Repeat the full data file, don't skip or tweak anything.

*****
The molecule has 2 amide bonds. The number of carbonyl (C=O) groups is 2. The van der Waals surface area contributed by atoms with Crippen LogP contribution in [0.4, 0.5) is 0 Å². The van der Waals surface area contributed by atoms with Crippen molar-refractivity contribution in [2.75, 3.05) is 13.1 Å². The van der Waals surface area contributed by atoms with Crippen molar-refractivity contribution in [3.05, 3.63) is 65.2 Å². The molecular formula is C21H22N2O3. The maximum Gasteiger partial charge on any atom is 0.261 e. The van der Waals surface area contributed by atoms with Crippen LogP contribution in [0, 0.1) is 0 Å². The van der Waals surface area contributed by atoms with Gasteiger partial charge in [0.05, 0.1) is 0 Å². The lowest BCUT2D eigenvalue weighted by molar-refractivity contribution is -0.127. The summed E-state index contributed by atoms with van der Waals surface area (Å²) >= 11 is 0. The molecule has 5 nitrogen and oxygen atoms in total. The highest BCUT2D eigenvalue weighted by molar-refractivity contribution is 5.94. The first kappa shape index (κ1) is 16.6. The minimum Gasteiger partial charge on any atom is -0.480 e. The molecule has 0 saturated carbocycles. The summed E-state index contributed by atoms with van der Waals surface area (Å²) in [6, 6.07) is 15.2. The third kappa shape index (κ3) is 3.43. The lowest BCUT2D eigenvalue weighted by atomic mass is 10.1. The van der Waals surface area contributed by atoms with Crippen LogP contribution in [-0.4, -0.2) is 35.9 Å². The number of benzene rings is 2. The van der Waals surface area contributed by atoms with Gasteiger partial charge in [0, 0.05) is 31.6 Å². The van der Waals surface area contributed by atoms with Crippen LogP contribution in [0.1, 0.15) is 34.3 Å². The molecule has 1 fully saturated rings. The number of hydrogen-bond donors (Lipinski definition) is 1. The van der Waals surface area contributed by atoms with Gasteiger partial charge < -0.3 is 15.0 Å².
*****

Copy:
The molecule has 2 amide bonds. The number of carbonyl (C=O) groups is 2. The van der Waals surface area contributed by atoms with Crippen LogP contribution in [0.4, 0.5) is 0 Å². The van der Waals surface area contributed by atoms with Crippen molar-refractivity contribution in [2.75, 3.05) is 13.1 Å². The van der Waals surface area contributed by atoms with Crippen molar-refractivity contribution in [3.05, 3.63) is 65.2 Å². The molecular formula is C21H22N2O3. The maximum Gasteiger partial charge on any atom is 0.261 e. The van der Waals surface area contributed by atoms with Crippen LogP contribution in [0, 0.1) is 0 Å². The van der Waals surface area contributed by atoms with Gasteiger partial charge in [0.05, 0.1) is 0 Å². The lowest BCUT2D eigenvalue weighted by molar-refractivity contribution is -0.127. The summed E-state index contributed by atoms with van der Waals surface area (Å²) >= 11 is 0. The molecule has 5 nitrogen and oxygen atoms in total. The highest BCUT2D eigenvalue weighted by molar-refractivity contribution is 5.94. The first kappa shape index (κ1) is 16.6. The minimum Gasteiger partial charge on any atom is -0.480 e. The molecule has 0 saturated carbocycles. The summed E-state index contributed by atoms with van der Waals surface area (Å²) in [6, 6.07) is 15.2. The third kappa shape index (κ3) is 3.43. The lowest BCUT2D eigenvalue weighted by atomic mass is 10.1. The van der Waals surface area contributed by atoms with Crippen LogP contribution in [-0.4, -0.2) is 35.9 Å². The number of benzene rings is 2. The van der Waals surface area contributed by atoms with Gasteiger partial charge in [0, 0.05) is 31.6 Å². The van der Waals surface area contributed by atoms with Crippen LogP contribution in [0.1, 0.15) is 34.3 Å². The molecule has 1 fully saturated rings. The number of hydrogen-bond donors (Lipinski definition) is 1. The van der Waals surface area contributed by atoms with Gasteiger partial charge < -0.3 is 15.0 Å².